Martyrs Day brought sad memories – Kwabena Agyapong recounts murder of his father
On 30 June 1982, three justices of the High Court and a retired army officer were kidnapped and killed.
Justices Frederick Opoku Sarkodie, Cecelia Koranteng-Addo, Kwadwo Agyei Agyapong, and Major Sam Acquah were among those killed.
Kwabena Agyei Agyapong, the son of the late Kwadwo Agyei Agyapong, has recalled the day with sadness, describing it as the most difficult period of his life.
“Yesterday brought a flood of memories. It happened on a Wednesday, 30 June 1982. I was sitting by my father at the table where he was eating, and I was writing something. Suddenly, someone came to say Justice Koranteng Addo, who at the time lived around Cantonment, was sick, so they needed my dad,” Mr Agyapong narrated.
The three Justices: From left, Justice Sarkodie, Justice Koranteng-Addow, and Justice Agyepong.
Wondering why Justice Koranteng, who lived around Cantonment, was brought all the way to Ridge, Mr Agyapong said his father, “wearing white shorts, left the food and followed the soldiers out. The next day, aunty Yvonne Sarkodie, Justice Opoku Sarkodie’s wife, came to tell us some people had come for her husband the last night, so I went upstairs to check my father’s room only to find his absence. I informed my mum, and we both walked to the dining table, and the food was there just as how my dad had left it. So, we went to see Justice Apau, and that was how we got to know about the case, and that was the most horrific day in my life”.
“Three days later, which was a Sunday, I went to watch football and, on my way back, I saw people running to our house and people beaconing on me to hurry up only to see that people had come to console my mum. It was a big shock to me,” the former General Secretary of the New Patriotic Party recounted on Peace FM in an interview monitored by theghanareport.com.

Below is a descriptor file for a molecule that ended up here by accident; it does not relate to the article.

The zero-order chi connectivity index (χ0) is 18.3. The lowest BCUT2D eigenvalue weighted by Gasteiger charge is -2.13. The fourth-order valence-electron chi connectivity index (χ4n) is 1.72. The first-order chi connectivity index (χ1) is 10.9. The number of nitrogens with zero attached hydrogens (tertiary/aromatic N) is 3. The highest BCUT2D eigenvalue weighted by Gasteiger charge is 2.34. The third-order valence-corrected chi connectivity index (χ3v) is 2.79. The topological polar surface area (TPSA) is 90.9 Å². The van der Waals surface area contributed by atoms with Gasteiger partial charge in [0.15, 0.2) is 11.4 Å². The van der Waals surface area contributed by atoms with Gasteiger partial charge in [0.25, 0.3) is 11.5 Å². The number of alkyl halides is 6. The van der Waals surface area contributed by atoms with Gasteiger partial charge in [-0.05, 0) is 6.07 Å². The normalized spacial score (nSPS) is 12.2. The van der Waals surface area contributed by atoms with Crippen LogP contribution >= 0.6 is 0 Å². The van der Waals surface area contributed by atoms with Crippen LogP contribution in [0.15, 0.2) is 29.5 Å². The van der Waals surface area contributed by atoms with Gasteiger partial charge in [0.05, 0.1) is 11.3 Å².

The four were murdered at the Bundase Military Range in Accra Plains.
The then-Provisional National Defence Council (PNDC), which was led by Mr. Jerry John Rawlings, labelled the four as “enemies of the revolution.”
According to Roger Gocking’s History of Ghana, the judges overturned decisions made by the People’s Revolutionary Courts of the Armed Forces Revolutionary Council (AFRC). It turned out that all three judges were present, reviewing cases that displeased citizens had submitted to them regarding the treatment they received from the AFRC junta led by Mr. Rawlings following the June 4th coup.
As for Major Sam Acquah, his crime was that he had signed letters that led to the dismissal of some agitating workers, including a PNDC member Joachim Amartey Kwei. These members were dismissed after invading and destroying property at Ghana’s Parliament house.
Soldiers Lance Corporal Amedeka, Tony Tekpor, and Dzandu had executed their captives at the Bundase military firing range. A gallon of gasoline was carried by the murderers, who used it to set the bodies on fire in order to hide their crime.
However, historical accounts have noted that it rained that evening, preventing the murderers’ desired burning of the bodies.
Ever since the incident, the nation has not had closure on the turn of events on this particular day. Several people have accused the late former president Jerry John Rawlings of being the mastermind behind these murders. Prior to these accusations, Jerry John Rawlings had come on national television to denounce what he described as “hideous crimes of terrorism”, after the bodies of the judges were discovered.
Following a public outcry, the PNDC set up the Special Investigation Board (SIB) headed by former Chief Justice Mr. Justice Azu Crabbe to unravel the mystery.
In their report, the SIB established that the abduction and murder were a plot hatched with the connivance of members of the PNDC. The SIB also found that the entire plot was masterminded by Capt. Kojo Tsikata, PNDC member in charge of National Security. However, the PNDC rejected that particular aspect of the report and let Capt. Tsikata and four others are off the hook for lack of evidence.
The remaining four of the nine suspects were jailed. When on 19 June 1983, there was a jailbreak at the Nsawam Medium Prisons and the Ussher Fort Prisons, L/Cpl Amedeka escaped from captivity and has since not been seen. But his three accomplices, Tony Tekpor, Dzandu, and Hekli, as well as ex-PNDC member Amartey Kwei, were executed by firing squad.
Before his death in 2020, Mr. Rawlings always insisted that before Amartey Kwei was executed, he confessed, at the stakes, to falsely accusing Mr. Tsikata of involvement in the execution of the judges.
Yesterday, 30 June marked the 40th anniversary of the massacre, and Ghana has still not recovered from this mystery.
A solemn church service was held at the Christ the King Catholic Church to commemorate the abduction and killing.